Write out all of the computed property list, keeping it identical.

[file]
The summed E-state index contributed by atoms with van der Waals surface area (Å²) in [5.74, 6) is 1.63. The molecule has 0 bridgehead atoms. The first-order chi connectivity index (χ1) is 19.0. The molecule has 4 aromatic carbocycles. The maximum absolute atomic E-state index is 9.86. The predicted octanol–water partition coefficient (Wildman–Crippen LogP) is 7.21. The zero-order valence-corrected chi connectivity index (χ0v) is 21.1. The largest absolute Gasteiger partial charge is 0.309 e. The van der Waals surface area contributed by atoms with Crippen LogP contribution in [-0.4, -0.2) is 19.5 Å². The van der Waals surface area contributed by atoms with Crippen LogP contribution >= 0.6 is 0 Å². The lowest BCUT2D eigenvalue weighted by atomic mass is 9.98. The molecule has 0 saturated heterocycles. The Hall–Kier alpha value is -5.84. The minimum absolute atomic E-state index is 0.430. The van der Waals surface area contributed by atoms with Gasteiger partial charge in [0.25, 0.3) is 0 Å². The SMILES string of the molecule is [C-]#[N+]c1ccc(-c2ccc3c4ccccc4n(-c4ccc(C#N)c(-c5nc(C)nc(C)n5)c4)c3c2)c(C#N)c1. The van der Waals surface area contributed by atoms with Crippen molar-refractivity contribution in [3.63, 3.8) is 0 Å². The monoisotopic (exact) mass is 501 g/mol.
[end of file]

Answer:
The summed E-state index contributed by atoms with van der Waals surface area (Å²) in [5.74, 6) is 1.63. The molecule has 0 bridgehead atoms. The first-order chi connectivity index (χ1) is 19.0. The molecule has 4 aromatic carbocycles. The maximum absolute atomic E-state index is 9.86. The predicted octanol–water partition coefficient (Wildman–Crippen LogP) is 7.21. The zero-order valence-corrected chi connectivity index (χ0v) is 21.1. The largest absolute Gasteiger partial charge is 0.309 e. The van der Waals surface area contributed by atoms with Crippen LogP contribution in [-0.4, -0.2) is 19.5 Å². The van der Waals surface area contributed by atoms with Crippen LogP contribution >= 0.6 is 0 Å². The lowest BCUT2D eigenvalue weighted by atomic mass is 9.98. The molecule has 0 saturated heterocycles. The Hall–Kier alpha value is -5.84. The minimum absolute atomic E-state index is 0.430. The van der Waals surface area contributed by atoms with Gasteiger partial charge in [0.25, 0.3) is 0 Å². The SMILES string of the molecule is [C-]#[N+]c1ccc(-c2ccc3c4ccccc4n(-c4ccc(C#N)c(-c5nc(C)nc(C)n5)c4)c3c2)c(C#N)c1. The van der Waals surface area contributed by atoms with Crippen molar-refractivity contribution in [3.63, 3.8) is 0 Å². The monoisotopic (exact) mass is 501 g/mol.